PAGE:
Should the worrisome omicron coronavirus variant turn out to be more contagious and more severe than currently circulating versions of the virus, the COVID-19 antiviral pills developed by Pfizer and Merck will likely be effective at reducing the risks of hospitalization and death from that variant. Why? Because both medicines disrupt parts of the virus' genome that are necessary for its replication and which, unlike the virus' spike protein that most vaccines target, rarely mutate.
The Pfizer pill (Paxlovid) is a combination of the ritonavir protease HIV inhibitor and a new protease inhibitor that targets a specific enzyme that the coronavirus needs to replicate and grow. Merck's pill (molnupiravir), developed with Ridgeback Biotherapeutics, is a ribonucleoside analog; when the virus incorporates it during replication, it basically causes the virus to mutate itself death.
Early indications in the clinical trials suggested that both medicines were so effective that it would have been unethical to continue enrolling control subjects to take placebos. In October, Merck reported initially that its pill reduced the risk of hospitalization or death from COVID-19 infections by 50 percent. However, the latest data from Merck suggests that its molnupiravir pill reduces the risks of COVID-19 hospitalization and death by about 30 percent.
In early November, Pfizer reported that its Paxlovid treatment reduced "the risk of hospitalization or death by 89% compared to placebo in non-hospitalized high-risk adults with COVID-19." Yesterday, Pfizer CEO Alberta Boula told CNBC that he has a "very high level of confidence that the treatment will not be affected" by the omicron variant.
On November 4, the United Kingdom's regulatory authorities approved molnupiravir as a treatment for COVID-19 infections. Meanwhile, the U.S. Food and Drug Administration (FDA) continues to dawdle over approving medications that were so effective that independent Data Monitoring Committees ruled that it would be unethical to continue giving placebos to study participants.
Speaking of dawdling, the FDA has long stymied the development and roll out of another vital component for the effective use of these antiviral medications: namely, at-home COVID-19 testing. Both pills must be taken by people within 3 to 5 days of exposure or symptom onset to be most effective at preventing hospitalization and death. That means that people need to be able to test themselves quickly, easily, and cheaply.
Up until mid-October, the FDA had approved only two over-the-counter at-home COVID-19 diagnostic tests, one of which has now had to be recalled. In the last month and a half, agency regulators have finally gotten around to authorizing nine more. The good news is that preliminary evidence suggests that current self-tests would be able to detect omicron variant infections.
A February 2021 poll by researchers at the Harvard T.H. Chan School of Public Health reported if COVID-19 self-tests cost $1 a piece, 79 percent of Americans would test themselves regularly at home. That figure dropped to only 33 percent if the cost was $25 per test. In the poll, the vast majority of respondents said that positive test results would spur them to take precautions to protect their family, friends, and work colleagues from becoming infected. According to the poll, 94 percent would stay home, 93 percent would isolate from family members, and 90 percent would wear a mask and make sure household members/close contacts got tested.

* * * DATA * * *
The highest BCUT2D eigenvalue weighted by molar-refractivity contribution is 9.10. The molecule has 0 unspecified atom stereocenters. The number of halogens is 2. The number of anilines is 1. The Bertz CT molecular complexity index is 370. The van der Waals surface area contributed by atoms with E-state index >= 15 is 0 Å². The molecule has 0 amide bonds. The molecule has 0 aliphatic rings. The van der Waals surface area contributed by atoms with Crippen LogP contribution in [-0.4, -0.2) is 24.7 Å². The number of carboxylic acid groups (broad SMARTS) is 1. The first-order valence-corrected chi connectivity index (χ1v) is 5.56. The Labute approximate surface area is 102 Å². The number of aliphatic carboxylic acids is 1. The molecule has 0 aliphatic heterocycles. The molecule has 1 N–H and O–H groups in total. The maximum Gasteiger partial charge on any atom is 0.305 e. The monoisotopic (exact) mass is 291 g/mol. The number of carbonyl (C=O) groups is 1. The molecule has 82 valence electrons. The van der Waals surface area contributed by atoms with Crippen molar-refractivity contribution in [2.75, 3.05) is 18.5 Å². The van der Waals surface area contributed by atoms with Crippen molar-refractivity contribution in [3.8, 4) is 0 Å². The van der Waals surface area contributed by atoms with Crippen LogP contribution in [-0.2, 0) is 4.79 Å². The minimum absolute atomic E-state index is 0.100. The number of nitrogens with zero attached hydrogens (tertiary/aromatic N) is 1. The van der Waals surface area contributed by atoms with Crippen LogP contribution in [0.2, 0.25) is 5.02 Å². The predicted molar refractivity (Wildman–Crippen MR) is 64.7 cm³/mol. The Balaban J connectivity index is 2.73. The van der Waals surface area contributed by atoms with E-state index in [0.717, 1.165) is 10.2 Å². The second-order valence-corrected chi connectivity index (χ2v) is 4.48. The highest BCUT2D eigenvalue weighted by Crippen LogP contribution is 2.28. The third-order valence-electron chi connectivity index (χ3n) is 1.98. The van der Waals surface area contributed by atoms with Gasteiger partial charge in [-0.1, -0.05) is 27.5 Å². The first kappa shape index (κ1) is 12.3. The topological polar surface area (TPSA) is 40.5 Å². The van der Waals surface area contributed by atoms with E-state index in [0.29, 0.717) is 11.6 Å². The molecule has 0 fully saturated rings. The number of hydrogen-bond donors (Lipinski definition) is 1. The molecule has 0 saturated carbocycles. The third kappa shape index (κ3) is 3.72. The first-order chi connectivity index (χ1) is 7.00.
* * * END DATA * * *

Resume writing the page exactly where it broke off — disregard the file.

A quick internet check finds that most COVID-19 self-tests are still not widely available and those that are available cost more than $20. Of course, speedier FDA approval of COVID-19 self-tests would have spurred competition between brands that would have made them more widely available and lowered their prices to consumers.
Interestingly, New Hampshire public health officials began offering to send free (tax-paid) at-home COVID-19 tests to any of the state's residents on Monday. In less than 24-hours, 100,000 households had requested them, exhausting the "Live Free or Die" state government's supplies. (I brought home 28 COVID-19 self-tests that were being given away by public health functionaries on the streets of Glasgow, Scotland, while I was there covering the U.N. climate change conference.)
In October, the Biden Administration announced that it would spend $1 billion on purchasing and distributing at-home COVID-19 tests for free at public health clinics, food pantries, and community centers. The goal is to ramp up production to 200 million at-home tests in December. That amounts to around 0.6 tests per American per month. That's not enough testing to diagnose in a timely fashion a lot of people who could benefit from the new COVID-19 antiviral pills when the FDA finally gets around to approving them.
Let's hope that the worst fears about the omicron variant are not realized, but ramping up access to millions of cheap COVID-19 self-tests daily would enable people who do become infected to voluntarily take measures to prevent transmitting the virus onward to family, friends, and their fellow Americans.